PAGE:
When I casually mentioned Bell, Book, and Candle to a friend of mine from Luxembourg, he made a face. I got a similar reaction from a German friend. “Oh, them.” Apparently, a few years back, they had an enormously popular single in Germany, which, unfortunately for them, had an emphasis on “single.” A one-hit wonder of the German pop variety is what I was prepared for when I listened to this album. To a degree, it is just that. You can hear the Cranberries, Sheryl Crow, Madonna, and even the likes of the Spice Girls on Read My Sign. Not actual samples, just many moments of reminiscence. It recalls many bands, but does so in a way that makes it difficult to put your finger on them. “It reminds me of someone, I just can’t figure out who.” In the end, the result is a somewhat bland melange of the past 10 years of alternative female bands.
However, it would be unfair to dismiss this album out of hand on those grounds. What first caught my eye was their name: Bell, Book, and Candle. To me, it calls forth a sense of mysticism, similar to what one finds on a Loreena McKennitt album. Perhaps it’s merely an artifact of my initial perceptions of that name, but this album does seem to contain touches of that mysticism, especially in tracks such as “Destiny,” which manages to convey a hauntingly lonely atmosphere despite the swelling synth strains of the chorus.
Another interesting aspect of this album is the dynamic created between Jana Gross’ vocals and the rest of the music. As the album progresses, it becomes clear that the two are entirely separate entities. Her voice is excellent, even if her influences are sometimes painfully clear. The instrumental aspects seem to be dancing with her voice, a perfect gentleman, often falling unnoticed beneath a soaring crescendo. Other times, it seems to get distracted by a particular riff and the two go their separate ways for a moment or two. The overall effect was to keep my interest throughout the album.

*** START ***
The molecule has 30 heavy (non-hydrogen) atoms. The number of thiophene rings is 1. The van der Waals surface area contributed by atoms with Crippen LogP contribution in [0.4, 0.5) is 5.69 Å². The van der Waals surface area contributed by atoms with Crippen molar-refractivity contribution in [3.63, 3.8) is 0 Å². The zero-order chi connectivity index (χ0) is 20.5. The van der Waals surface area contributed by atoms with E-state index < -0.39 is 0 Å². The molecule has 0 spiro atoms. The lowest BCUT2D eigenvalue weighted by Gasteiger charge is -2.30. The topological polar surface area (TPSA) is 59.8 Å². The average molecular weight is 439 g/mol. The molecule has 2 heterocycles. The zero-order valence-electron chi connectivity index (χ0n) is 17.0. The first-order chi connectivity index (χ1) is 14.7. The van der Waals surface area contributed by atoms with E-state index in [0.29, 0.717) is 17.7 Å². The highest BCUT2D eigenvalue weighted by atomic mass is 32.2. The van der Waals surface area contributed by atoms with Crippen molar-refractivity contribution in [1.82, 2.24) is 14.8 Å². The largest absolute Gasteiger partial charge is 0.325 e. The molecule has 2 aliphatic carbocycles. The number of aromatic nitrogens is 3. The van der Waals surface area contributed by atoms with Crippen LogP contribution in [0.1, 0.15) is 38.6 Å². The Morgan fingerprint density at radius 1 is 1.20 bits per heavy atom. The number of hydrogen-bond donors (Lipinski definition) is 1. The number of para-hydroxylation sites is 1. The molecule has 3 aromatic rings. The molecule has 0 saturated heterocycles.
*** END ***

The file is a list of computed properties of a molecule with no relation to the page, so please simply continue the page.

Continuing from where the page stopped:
In a nutshell, Read My Sign is a fairly straightforward alt-pop album. For what it is, it’s excellent. I was somewhat disappointed at none of the tracks containing any German. Several of the tracks are catchy: “Hurry Up,” “Heyo,” “Realize” and “Rescue Me,” as well as the title track, seem particularly suited to radio play. I found other, less pop oriented tracks, such as “Destiny,” or the short, but exquisite instrumental, “Still Points” to be more to my liking. If you enjoy female vocals, especially in a bouncy, pop context, Bell, Book, and Candle might be worth checking out. At the very least, it’ll provide hours of fun playing Spot-the-Influence.
// Notes from the Road
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